Greenland (2020).

Gerard Butler in a film about the end of the world. What can go wrong? Well in the film a lot goeswrong but thankfully, as a film, there’s a lot right with Greenland, a disaster movie that has just been released on Amazon Prime.

Bulter plays John Garrity, a structural engineer who’s trying to get back together with his wife, Allison (Morena Baccarin). They’re taking things slowly. He’s just moving back into the house and is having to sleep in the guest room. They have a young son, Nathan (Roger Dale Floyd) who suffers from diabetes.

The start of Greenland plays like an independently made love story. It doesn’t try to rush, and neither does it take any real short cuts. More is told in a gesture or a look than is told in words. We feel the tension between the protagonists and feel the weight of their past relationship hanging heavily between them.

In the background, on TV and on the Radio, we hear about the near-earth passing of Comet Clarke, the largest body ever to get close to earth since the big one that ended the reign of the dinosaurs. People are excited to get a glimpse of this once in a thousand millennia phenomena. Clarke is not expected to hit earth, but merely pass us with only the odd small fragment burning up in our atmosphere. People are generally relaxed and looking forward to it.

But of course, not everything is as it seems, and on a trip to the grocery store, Garrity receives an automated message informing him that he, Allison and Nathan have been selected take shelter in a number of bunkers in classified locations. This warning also appears on their TV in front of all the neighbours as they sit down to witness the comet pass. As they watch, the first fragment hits Florida, sending a shockwave cascading through the south eastern United States.  

The Garritys must leave their neighbours, all of whom are terrified of what’s going to happen, and get to the military airbase as soon as possible in order to survive the big one that is going to hit in 48 hours. This one is going to trigger an extinction level event.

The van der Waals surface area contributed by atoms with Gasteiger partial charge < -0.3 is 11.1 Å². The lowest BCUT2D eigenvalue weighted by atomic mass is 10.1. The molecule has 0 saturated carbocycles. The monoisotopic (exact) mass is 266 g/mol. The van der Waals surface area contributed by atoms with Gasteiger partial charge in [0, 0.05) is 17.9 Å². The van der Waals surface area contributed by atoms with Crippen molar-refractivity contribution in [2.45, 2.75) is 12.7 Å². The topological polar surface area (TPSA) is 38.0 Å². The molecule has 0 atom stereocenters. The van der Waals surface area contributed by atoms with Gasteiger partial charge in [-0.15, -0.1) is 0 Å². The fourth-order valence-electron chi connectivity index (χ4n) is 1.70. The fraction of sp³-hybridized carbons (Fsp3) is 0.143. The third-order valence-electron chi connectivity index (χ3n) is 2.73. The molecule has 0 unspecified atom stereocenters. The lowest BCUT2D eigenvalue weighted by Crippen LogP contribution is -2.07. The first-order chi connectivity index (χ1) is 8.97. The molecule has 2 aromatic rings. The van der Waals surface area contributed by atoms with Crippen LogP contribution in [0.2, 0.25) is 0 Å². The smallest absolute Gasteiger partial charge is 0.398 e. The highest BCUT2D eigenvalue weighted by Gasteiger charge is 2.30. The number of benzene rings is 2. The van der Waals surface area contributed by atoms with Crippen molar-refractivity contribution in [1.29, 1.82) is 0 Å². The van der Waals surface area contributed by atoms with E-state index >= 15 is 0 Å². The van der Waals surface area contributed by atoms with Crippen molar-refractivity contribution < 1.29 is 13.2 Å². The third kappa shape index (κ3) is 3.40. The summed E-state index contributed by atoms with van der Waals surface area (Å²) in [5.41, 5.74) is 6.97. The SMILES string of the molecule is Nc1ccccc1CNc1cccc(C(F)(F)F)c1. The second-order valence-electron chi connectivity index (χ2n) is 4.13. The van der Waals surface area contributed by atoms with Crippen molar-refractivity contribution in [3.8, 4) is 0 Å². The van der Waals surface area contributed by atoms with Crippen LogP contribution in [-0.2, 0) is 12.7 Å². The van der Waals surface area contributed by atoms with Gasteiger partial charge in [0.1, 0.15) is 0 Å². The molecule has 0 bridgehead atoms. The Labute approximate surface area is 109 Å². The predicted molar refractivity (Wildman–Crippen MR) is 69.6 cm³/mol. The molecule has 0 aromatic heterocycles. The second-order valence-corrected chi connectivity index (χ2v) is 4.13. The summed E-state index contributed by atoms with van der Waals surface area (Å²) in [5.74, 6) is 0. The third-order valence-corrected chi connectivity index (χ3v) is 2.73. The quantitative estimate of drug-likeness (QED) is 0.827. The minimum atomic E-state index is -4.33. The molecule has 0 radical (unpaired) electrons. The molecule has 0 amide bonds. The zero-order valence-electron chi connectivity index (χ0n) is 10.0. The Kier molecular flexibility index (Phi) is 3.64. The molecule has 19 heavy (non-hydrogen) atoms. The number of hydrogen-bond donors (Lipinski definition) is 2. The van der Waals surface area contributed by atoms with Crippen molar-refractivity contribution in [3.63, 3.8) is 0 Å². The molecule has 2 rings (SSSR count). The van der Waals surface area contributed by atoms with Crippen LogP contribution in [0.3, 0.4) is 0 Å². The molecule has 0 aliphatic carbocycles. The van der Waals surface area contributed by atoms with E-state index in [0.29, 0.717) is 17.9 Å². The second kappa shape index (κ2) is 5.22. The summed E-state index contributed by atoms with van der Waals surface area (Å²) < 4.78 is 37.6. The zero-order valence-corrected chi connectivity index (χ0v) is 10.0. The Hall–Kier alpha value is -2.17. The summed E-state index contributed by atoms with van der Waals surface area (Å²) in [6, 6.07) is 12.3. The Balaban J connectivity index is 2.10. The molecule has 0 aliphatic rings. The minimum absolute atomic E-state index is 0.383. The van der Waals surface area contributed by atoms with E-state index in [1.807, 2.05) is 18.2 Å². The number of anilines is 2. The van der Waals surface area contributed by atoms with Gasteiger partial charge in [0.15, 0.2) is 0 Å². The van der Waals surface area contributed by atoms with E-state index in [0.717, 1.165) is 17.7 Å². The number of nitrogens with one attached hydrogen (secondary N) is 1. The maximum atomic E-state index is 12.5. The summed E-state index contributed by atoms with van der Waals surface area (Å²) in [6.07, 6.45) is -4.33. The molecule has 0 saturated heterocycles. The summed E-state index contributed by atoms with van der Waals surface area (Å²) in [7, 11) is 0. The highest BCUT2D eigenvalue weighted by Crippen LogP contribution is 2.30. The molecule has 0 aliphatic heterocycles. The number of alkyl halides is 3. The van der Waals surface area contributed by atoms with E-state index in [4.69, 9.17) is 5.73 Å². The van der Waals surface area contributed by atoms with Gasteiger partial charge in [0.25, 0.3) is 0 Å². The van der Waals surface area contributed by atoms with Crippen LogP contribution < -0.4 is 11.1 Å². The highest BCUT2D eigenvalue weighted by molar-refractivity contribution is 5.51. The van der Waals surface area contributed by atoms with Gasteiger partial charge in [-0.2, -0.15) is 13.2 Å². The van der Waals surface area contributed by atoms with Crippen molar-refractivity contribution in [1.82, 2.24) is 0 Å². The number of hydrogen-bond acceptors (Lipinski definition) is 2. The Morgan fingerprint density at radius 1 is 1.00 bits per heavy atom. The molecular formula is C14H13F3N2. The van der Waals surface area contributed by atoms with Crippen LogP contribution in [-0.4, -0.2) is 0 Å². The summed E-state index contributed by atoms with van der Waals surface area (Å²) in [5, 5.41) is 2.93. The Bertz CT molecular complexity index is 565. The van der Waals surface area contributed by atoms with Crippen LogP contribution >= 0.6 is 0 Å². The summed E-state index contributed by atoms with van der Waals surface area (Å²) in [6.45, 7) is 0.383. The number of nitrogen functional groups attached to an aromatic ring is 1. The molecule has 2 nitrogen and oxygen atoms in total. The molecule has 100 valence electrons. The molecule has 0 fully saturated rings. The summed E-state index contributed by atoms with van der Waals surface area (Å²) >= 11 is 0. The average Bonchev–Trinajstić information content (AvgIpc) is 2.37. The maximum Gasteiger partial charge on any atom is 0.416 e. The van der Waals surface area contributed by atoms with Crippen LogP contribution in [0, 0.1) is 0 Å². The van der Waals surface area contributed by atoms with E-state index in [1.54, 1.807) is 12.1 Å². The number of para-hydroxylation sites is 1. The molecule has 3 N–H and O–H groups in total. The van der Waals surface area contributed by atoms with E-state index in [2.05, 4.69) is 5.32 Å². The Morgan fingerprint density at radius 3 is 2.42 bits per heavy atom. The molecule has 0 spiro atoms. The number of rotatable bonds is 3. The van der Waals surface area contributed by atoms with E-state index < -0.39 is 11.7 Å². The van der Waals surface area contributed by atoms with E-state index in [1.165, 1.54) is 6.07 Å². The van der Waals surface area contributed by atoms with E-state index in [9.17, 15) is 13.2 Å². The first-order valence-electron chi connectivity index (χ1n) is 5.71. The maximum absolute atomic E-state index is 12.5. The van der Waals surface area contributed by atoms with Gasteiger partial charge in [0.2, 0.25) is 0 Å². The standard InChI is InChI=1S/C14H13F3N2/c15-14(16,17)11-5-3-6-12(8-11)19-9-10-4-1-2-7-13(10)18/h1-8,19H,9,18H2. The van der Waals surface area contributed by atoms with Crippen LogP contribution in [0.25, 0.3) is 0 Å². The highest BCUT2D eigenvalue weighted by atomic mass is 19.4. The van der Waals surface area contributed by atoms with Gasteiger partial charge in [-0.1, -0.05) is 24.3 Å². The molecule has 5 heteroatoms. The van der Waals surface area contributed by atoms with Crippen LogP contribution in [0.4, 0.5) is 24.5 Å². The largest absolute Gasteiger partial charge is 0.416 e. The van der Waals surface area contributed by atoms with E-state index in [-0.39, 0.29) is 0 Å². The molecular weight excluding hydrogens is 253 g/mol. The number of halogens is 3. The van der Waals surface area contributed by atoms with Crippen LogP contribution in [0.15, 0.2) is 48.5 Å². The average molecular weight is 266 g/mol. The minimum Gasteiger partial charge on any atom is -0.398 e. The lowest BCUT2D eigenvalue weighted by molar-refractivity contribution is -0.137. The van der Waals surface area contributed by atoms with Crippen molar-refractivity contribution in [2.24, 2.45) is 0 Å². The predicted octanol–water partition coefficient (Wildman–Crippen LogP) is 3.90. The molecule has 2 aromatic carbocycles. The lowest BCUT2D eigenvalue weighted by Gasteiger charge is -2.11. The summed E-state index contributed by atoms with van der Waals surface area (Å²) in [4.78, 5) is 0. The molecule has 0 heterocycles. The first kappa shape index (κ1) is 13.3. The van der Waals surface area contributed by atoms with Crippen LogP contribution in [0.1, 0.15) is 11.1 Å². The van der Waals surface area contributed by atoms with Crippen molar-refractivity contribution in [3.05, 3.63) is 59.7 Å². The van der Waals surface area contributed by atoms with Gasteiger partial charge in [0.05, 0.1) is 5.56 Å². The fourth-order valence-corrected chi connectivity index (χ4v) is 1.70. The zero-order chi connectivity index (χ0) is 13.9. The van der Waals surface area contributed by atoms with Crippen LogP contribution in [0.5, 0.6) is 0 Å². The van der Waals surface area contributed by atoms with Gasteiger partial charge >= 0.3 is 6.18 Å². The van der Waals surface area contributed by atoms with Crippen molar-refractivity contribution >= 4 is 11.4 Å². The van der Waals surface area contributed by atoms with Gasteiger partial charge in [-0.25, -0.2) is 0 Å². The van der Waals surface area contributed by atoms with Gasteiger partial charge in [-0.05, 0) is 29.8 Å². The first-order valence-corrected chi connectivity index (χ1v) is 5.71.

So far, everything has taken its time to set up, and this adds to the sense of tension that is maintained throughout Greenland, a medium budget film directed by Ric Roman Waugh. It’s strange for me to say that the makers of Angel Has Fallen, a film riddled with preposterousness, could come together to make a thoughtful and exciting movie about the apocalypse, but Greenland really is solid and well made entertainment.

This isn’t because of the special effects or the scenes of global destruction (with a budget of only $35 million, world destruction was never going to look that convincing) that make Greenland so good, it’s the human element, that need to do absolutely anything, good or bad, to survive that makes it work.

There are crowd scenes towards the start of the film that really get your heart pumping and reminded me in some ways of the chaos of Train To Busan, and whilst Greenland never quite reaches that film’s level of tension, it still has more than its fair share of edge of the seat moments. The real terror here doesn’t come from the skies, it comes from other, very ordinary people and the lengths that they’ll go to to survive. There are heroes and villains, and many are just after the same thing – to escape their impending deaths.

Simple tasks like going to a drugstore, or losing each other in a crowd, become tense nightmares. In fact, the drug store scene reminded me of images from the Westgate Shopping Mall attack in Nairobi in 2013. Although I’m not sure that was intentional, it still resonates. Successful disaster films work because they remind us of real-life disasters and Greenland is no exception.  

If you want to pick holes in some elements of the plot, you probably could, but ultimately it doesn’t matter because there is real heart here. The filmmakers don’t expand their narrative beyond this singular act of attempted survival, they aren’t interested in the global elite like many such films; they’re only interested in the ordinary people who are impacted most by a global event like this.

The performances are spot on and it’s good to see Scott Glenn in a cameo which could easily have been reduced to schmaltz but manages to stay just on the right side of pathos without dipping into syrupy sweet (which is ironic given that a large part of the conversation he has involves pancakes and syrup).

Perhaps it was because of the budget that the special effects are kept to a minimum but, when we do see them, it’s easy to forgive some of the ropiness. When the human story is good enough, we’re less inclined to think about how slick the film is.

Greenland is no masterpiece, but it’s a thoroughly entertaining movie that will keep you enthralled throughout. Sometimes the lack of a huge budget can be a good thing, pushing filmmakers to concentrate more on the characters and human interaction and this is a case of a budgetary deficit being turned to a film’s advantage. Greenland comes highly recommended.

Film ‘89 Verdict – 7/10

Greenland is available now on Amazon Prime.